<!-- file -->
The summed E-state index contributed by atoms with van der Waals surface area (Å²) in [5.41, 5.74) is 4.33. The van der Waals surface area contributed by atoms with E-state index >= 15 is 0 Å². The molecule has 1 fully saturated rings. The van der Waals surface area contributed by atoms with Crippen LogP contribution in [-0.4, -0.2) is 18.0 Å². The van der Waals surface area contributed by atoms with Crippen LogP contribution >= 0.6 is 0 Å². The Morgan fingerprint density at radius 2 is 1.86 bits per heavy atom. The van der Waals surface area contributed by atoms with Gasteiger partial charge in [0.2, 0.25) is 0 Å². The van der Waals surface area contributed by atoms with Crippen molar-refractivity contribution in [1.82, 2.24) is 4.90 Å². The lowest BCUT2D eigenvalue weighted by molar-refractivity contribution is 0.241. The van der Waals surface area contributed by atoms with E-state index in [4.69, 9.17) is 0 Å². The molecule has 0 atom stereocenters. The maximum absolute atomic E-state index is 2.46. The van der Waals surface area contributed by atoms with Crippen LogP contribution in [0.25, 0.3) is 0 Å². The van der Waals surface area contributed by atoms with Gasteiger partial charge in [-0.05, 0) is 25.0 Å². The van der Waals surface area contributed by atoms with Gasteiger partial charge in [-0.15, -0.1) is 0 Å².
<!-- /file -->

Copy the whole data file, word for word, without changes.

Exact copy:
The summed E-state index contributed by atoms with van der Waals surface area (Å²) in [5.41, 5.74) is 4.33. The van der Waals surface area contributed by atoms with E-state index >= 15 is 0 Å². The molecule has 1 fully saturated rings. The van der Waals surface area contributed by atoms with Crippen LogP contribution in [-0.4, -0.2) is 18.0 Å². The van der Waals surface area contributed by atoms with Crippen LogP contribution >= 0.6 is 0 Å². The Morgan fingerprint density at radius 2 is 1.86 bits per heavy atom. The van der Waals surface area contributed by atoms with Gasteiger partial charge in [0.2, 0.25) is 0 Å². The van der Waals surface area contributed by atoms with Crippen molar-refractivity contribution in [1.82, 2.24) is 4.90 Å². The lowest BCUT2D eigenvalue weighted by molar-refractivity contribution is 0.241. The van der Waals surface area contributed by atoms with E-state index in [4.69, 9.17) is 0 Å². The molecule has 0 atom stereocenters. The maximum absolute atomic E-state index is 2.46. The van der Waals surface area contributed by atoms with Crippen LogP contribution in [0.25, 0.3) is 0 Å². The van der Waals surface area contributed by atoms with Gasteiger partial charge in [-0.05, 0) is 25.0 Å². The van der Waals surface area contributed by atoms with Gasteiger partial charge in [-0.15, -0.1) is 0 Å².